3D Printing: A Summary of 2017
2017 was an eventful year in 3D printing and additive manufacturing. 3D printing startups received hundreds of millions of dollars in investments, announced intentions to build 3D printed supercars and flying cars, and well-established names like GE and HP made their moves into 3D printing. 2017 was also the year of metal 3D printing instead of the usual plastics, with many brands vying to create metal 3D printers.
Markforged announced the Metal X, to enter the metal 3D printing market. The printer uses new special 3D printing technology, and has a print volume of 250 x 220 x 200 mm. The Metal X costs just under $100K, which is actually cheap in a market where machines can each millions of dollars. Full article here.
A team of researchers at MIT have conducted several experiments on graphene, a form of carbon crystal. By compressing it, they were able to create a super-strong variant with a density of 5% which was 10 time stronger than steel. Full article here.
Ferrari’s F1 team announced they will use 3D technologies to improve their F1 car engines. The Italian company will use 3D printed plates inside the pistons of their 668 engine, hoping it will help restore Ferrari’s glory days.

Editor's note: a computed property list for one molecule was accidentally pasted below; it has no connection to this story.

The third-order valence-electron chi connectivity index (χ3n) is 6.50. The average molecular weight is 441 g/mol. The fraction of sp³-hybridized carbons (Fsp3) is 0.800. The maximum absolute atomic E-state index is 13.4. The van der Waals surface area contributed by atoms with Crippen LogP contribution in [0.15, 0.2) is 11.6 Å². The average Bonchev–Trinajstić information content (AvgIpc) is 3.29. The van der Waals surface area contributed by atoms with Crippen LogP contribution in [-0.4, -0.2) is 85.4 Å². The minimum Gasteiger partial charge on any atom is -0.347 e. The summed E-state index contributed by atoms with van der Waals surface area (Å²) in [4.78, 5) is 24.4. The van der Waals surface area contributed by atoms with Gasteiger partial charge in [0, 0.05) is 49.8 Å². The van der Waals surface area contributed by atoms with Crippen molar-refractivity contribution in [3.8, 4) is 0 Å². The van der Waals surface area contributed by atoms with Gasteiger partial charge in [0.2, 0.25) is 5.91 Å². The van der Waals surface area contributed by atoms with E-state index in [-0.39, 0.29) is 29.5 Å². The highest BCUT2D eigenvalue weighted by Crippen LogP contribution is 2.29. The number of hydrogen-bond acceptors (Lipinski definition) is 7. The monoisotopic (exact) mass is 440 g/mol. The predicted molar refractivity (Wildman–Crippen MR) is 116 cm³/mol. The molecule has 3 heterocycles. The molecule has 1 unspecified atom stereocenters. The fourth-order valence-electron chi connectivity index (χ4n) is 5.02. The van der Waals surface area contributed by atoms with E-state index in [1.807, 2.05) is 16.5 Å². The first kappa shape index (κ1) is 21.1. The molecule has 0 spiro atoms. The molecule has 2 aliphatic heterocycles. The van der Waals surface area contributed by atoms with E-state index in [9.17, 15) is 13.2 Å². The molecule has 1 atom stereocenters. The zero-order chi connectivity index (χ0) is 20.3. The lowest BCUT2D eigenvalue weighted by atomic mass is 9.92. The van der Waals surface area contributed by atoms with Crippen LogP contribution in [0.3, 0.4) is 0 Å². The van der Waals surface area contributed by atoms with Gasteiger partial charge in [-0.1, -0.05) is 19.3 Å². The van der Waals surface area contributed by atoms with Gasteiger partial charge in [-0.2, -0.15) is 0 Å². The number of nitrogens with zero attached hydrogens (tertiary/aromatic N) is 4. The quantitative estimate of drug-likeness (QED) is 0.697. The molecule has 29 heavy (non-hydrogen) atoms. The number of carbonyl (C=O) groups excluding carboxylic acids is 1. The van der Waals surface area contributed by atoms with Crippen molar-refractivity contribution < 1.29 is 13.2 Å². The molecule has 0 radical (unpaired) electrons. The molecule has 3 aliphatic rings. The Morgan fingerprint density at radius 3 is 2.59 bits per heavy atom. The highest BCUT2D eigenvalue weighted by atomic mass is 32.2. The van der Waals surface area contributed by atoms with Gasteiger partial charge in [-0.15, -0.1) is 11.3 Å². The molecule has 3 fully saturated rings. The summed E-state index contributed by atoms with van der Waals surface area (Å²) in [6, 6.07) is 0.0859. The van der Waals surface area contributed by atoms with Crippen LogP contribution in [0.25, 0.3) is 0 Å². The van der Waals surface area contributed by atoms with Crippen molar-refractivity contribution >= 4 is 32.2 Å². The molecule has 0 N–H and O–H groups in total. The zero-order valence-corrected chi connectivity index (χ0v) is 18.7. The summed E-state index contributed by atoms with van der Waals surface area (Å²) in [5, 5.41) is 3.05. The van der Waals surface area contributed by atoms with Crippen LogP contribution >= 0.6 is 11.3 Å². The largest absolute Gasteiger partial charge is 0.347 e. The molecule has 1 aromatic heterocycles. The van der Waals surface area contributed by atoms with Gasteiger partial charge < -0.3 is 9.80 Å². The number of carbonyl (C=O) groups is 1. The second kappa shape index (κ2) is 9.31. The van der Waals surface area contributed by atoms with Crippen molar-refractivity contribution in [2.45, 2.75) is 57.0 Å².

Daqri is an American startup that has developed a 3D printer that prints through holograms. They also operate in the VR market and manufacture smart glasses and heads-up displays for cars. Daqri has developed a very fast 3D printing process using holograms with lasers to transform a photosensitive monomer into solid plastic. Instead of creating the object layer-by-layer, this technology can print the whole part at once.
Cazza Construction are to create the first 3D printed skyscraper, in Dubai. Dubai has claimed that in the future 25% of its buildings will be created with additive manufacturing, and plans for this skyscraper have the building’s height at 750 metres. Full article here.
Apis Cor, a Russian company, have managed to 3D print a house in just 24 hours, in addition to having extreme weather occurring whilst printing. The printers were capable of operating at -35 degrees however, so this was not a problem. Full article here.
Desktop Metal announced their first two 3D printers capable of printing metal, the DM Metal Studio and the DM Production System. They intend to make 3D printing of metal 10x cheaper, and make the process significantly faster than it currently is. Full article here.